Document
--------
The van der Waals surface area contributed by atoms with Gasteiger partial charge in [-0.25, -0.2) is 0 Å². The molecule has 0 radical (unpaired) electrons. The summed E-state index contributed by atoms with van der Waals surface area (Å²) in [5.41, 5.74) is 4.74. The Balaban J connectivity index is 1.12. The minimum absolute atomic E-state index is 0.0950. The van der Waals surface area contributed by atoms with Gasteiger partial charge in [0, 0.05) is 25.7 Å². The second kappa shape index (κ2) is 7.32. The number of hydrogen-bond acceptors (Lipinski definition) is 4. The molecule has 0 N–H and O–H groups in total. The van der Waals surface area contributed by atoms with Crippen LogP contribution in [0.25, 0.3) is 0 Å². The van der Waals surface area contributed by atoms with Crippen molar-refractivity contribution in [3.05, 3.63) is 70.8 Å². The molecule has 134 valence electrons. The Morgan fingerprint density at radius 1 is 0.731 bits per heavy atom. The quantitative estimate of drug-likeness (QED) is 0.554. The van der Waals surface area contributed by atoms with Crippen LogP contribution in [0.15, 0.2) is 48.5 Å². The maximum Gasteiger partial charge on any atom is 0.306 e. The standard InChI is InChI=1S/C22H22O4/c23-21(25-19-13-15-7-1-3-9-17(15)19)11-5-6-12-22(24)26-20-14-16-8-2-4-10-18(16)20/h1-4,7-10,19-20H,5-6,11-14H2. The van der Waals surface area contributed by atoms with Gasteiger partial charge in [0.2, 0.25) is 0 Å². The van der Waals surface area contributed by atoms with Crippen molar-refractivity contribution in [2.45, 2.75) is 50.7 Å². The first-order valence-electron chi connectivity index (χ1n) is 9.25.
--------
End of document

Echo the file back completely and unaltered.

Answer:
The van der Waals surface area contributed by atoms with Gasteiger partial charge in [-0.25, -0.2) is 0 Å². The molecule has 0 radical (unpaired) electrons. The summed E-state index contributed by atoms with van der Waals surface area (Å²) in [5.41, 5.74) is 4.74. The Balaban J connectivity index is 1.12. The minimum absolute atomic E-state index is 0.0950. The van der Waals surface area contributed by atoms with Gasteiger partial charge in [0, 0.05) is 25.7 Å². The second kappa shape index (κ2) is 7.32. The number of hydrogen-bond acceptors (Lipinski definition) is 4. The molecule has 0 N–H and O–H groups in total. The van der Waals surface area contributed by atoms with Crippen LogP contribution in [0.25, 0.3) is 0 Å². The van der Waals surface area contributed by atoms with Crippen molar-refractivity contribution in [3.05, 3.63) is 70.8 Å². The molecule has 134 valence electrons. The Morgan fingerprint density at radius 1 is 0.731 bits per heavy atom. The quantitative estimate of drug-likeness (QED) is 0.554. The van der Waals surface area contributed by atoms with Crippen LogP contribution in [0.15, 0.2) is 48.5 Å². The maximum Gasteiger partial charge on any atom is 0.306 e. The standard InChI is InChI=1S/C22H22O4/c23-21(25-19-13-15-7-1-3-9-17(15)19)11-5-6-12-22(24)26-20-14-16-8-2-4-10-18(16)20/h1-4,7-10,19-20H,5-6,11-14H2. The van der Waals surface area contributed by atoms with Gasteiger partial charge in [0.2, 0.25) is 0 Å². The van der Waals surface area contributed by atoms with Crippen molar-refractivity contribution in [2.45, 2.75) is 50.7 Å². The first-order valence-electron chi connectivity index (χ1n) is 9.25.